I think my blog posts on environmentalism may have surprised readers who know me well. They have certainly drawn a lot of comment. After all, I want a more socially responsible government. Why then, am I not an avid supporter of the Green movement? The Greens want us to look after our environment. That’s a good thing, isn’t it? One friend said she was surprised to see that I was so conservative.
Actually, I believe that it is the Green movement is conservative. This is not necessarily a bad thing. My problem with the Green movement is not the fact that they are conservative per se, but the way in which they make many problems a matter of faith rather than a matter of logic. This post has been percolating away in my head for a while, but it popped to the forefront of my mind after I got involved in a brief online “debate” with Mr Lefty the other day.
There are two reasons why I am not comfortable with the Green movement:
- I perceive that many in the Green movement base their policies not on fact or scientific data, but on what they want to believe. It is almost like a religious faith. They do not have a clear understanding of the way in which scientific methodology operates (they say there is incontrovertible proof that certain things are occurring, when such proof just can’t be provided). They are scared of science and “chemicals”.
- I believe that some Greens are actually conservative rather than progressive. In fact, I would say that the extreme Greens are reactionary. As can be seen from the link, the American Heritage New Dictionary of Cultural Literacy describes a reactionary as “an extremely conservative person or position that not only resists change but seeks to return to the “good old days” of an earlier social order.”
Of course, I realise that the “Green movement” covers a vast spectrum of belief. I don’t want to say all Greens are like this: but enough of them are like this to worry me.
Now, there are some good things about being conservative. In part, being conservative means that you don’t squander what you have, you look after your resources, you look after your land and you are mindful of past tradition and society (including indigenous traditions). Would anyone deny that these things are part of being a Green? I think it is a good idea to try and husband the earth’s natural resources better. I am also a strong supporter of looking after our natural environment (let’s not eat whales, let’s not wantonly destroy rainforests and rare bird species, let’s not leave awful contaminants in the soil etc).
However, it seems to me that the Green movement is permeated by “scientific illiteracy”. I should disclose my biases here. I was raised in a household where science was a religion. Dinnertable conversation might be on the theory of relativity, Popper’s notion of falsibility, the amazing properties of carbon, Kekule’s dreams about benzene rings or black holes. I was always aware, as Democritus hypothesised so long ago, that reality is atoms and the void. Whenever I hear someone say “but it’s got chemicals in it”, I wince. I’ve got news for “chemo-phobes”. Humans are one giant chemical reaction, an amazing sentient collection of atoms. Water is a chemical, air is a bunch of different chemicals, grass is an amazing array of organic chemicals etc, etc…
I’ve talked before about what I perceive as a lack of scientific analysis by many of those who espouse environmental causes. The example I gave in a previous post was of a Greenpeace man telling a woman that global warming caused tsunami.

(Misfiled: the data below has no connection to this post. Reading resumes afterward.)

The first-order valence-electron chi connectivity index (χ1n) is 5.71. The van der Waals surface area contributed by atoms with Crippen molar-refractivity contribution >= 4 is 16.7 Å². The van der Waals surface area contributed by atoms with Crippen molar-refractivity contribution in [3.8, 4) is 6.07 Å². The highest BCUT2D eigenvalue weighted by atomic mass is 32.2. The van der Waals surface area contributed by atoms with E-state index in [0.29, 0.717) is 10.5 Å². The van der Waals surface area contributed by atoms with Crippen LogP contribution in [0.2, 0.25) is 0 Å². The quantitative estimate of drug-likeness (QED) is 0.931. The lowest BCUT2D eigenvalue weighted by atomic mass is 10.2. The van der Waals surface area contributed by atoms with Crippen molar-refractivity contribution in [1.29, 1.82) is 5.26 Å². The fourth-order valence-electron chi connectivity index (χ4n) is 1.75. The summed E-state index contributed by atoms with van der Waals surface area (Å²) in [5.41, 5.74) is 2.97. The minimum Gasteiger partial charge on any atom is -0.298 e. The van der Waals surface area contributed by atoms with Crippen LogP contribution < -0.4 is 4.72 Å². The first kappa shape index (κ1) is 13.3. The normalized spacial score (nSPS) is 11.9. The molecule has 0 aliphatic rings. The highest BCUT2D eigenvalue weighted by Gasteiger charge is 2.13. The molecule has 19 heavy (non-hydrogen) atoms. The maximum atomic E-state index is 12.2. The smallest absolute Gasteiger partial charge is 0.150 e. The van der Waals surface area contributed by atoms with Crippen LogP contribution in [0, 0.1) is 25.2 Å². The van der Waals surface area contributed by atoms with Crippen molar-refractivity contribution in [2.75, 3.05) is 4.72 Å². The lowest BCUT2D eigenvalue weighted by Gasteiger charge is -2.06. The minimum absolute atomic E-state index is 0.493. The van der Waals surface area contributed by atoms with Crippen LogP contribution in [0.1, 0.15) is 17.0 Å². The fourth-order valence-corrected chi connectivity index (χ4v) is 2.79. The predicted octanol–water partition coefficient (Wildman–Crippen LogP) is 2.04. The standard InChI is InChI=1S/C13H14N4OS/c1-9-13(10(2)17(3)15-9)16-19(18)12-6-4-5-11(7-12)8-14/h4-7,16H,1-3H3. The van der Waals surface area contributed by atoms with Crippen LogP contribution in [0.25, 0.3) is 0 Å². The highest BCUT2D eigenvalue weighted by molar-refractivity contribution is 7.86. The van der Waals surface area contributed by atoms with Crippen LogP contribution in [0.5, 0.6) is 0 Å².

Why is it always presumed “natural” means better or healthier? What about organic heavy metals like arsenic and mercury? What about plant poisons like curare and belladonna? What about the nerve poison, botulism, produced by the bacteria Clostridium botulinum? (Yes, it’s the one in Botox). What about aflotoxins, which grow in peanuts, nuts and the like? For goodness sakes, radioactive elements such as uranium occur naturally as well…it’s all part of nature, red in tooth and claw. It doesn’t even have to be a toxin to be fatal – I’m severely allergic to the “natural proteins” in tree nuts.
To be fair, it’s not just environmentalists who lack scientific knowledge: many people are unsure about science, particularly where scary chemical names are featured with a bunch of awful statistics. What about the famously dangerous chemical, dihydrogen monoxide? Please click on the link and see if you have been exposed to this chemical…
The thing that concerns me is that people are easily scared, and if an official “Climate Change Scientist” says that the end is nigh, many will believe it. My heart sank when I read the recent doomsaying reports about global warming. People are going to die from heat related diseases! Dengue fever will rise! Coral reefs will be bleached! Jeez Louise! Why are all of the effects of climate change be said to be uniformly bad? When I lived in the UK, every winter, elderly people would die as a result of the cold. Presumably this wouldn’t happen any more if the temperature rose. It worries me when reports are so one-sided, and I start to wonder about the agenda behind them.
It is often said that those who doubt climate change have links with the oil industry and are biased. What about the bias of climate change scientists? Their grants, their careers, and their standing all depend on establishing the reality of climate change. Somehow they’re supposed to be selfless and not interested in their livelihood, whereas those other nasty scientists denying climate change are totally different? Perhaps we shouldn’t just swallow all this stuff without question. We should be allowed to debate it. I do not believe that the anthropogenic causes of climate change are as clear-cut as these reports portray them.
Many people seem to want to believe everything the doomsayers say. But it’s not a matter of faith. It’s a matter of science, and as I said in my previous post, science involves questioning the facts and advancing different hypotheses. I hate the way in which many Greens take a holier-than-thou attitude – someone who merely questions climate change and the Green agenda is instantly written off as some kind of fascist.
Which leads me beautifully into my next point. Is it me who is the fascist, or are some environmentalists the real fascists? As Mr Lefty commented, the Green Party in Australia is are libertarian in relation to sexuality and drugs. (That’s the progressive bit of the Greens). I’m happy with the former, but less comfortable with the latter, which is why I suspect I came out as “moderate right” in terms of “traditional values” when I did the OzPolitics test.
However, he then asserted that the desire to live a sustainable way is “hardly reactionary”. This is not defensible. There is an incontrovertible reactionary element to the Green movement. The Green movement is permeated by a longing for earlier days, when we didn’t use evil machinery and engines fired by fossil fuels. It often looks admiringly at indigenous societies who lived in a sustainable manner, and regrets the rise of rampant consumerism. To an extent, I am sympathetic to this aim, but within reason.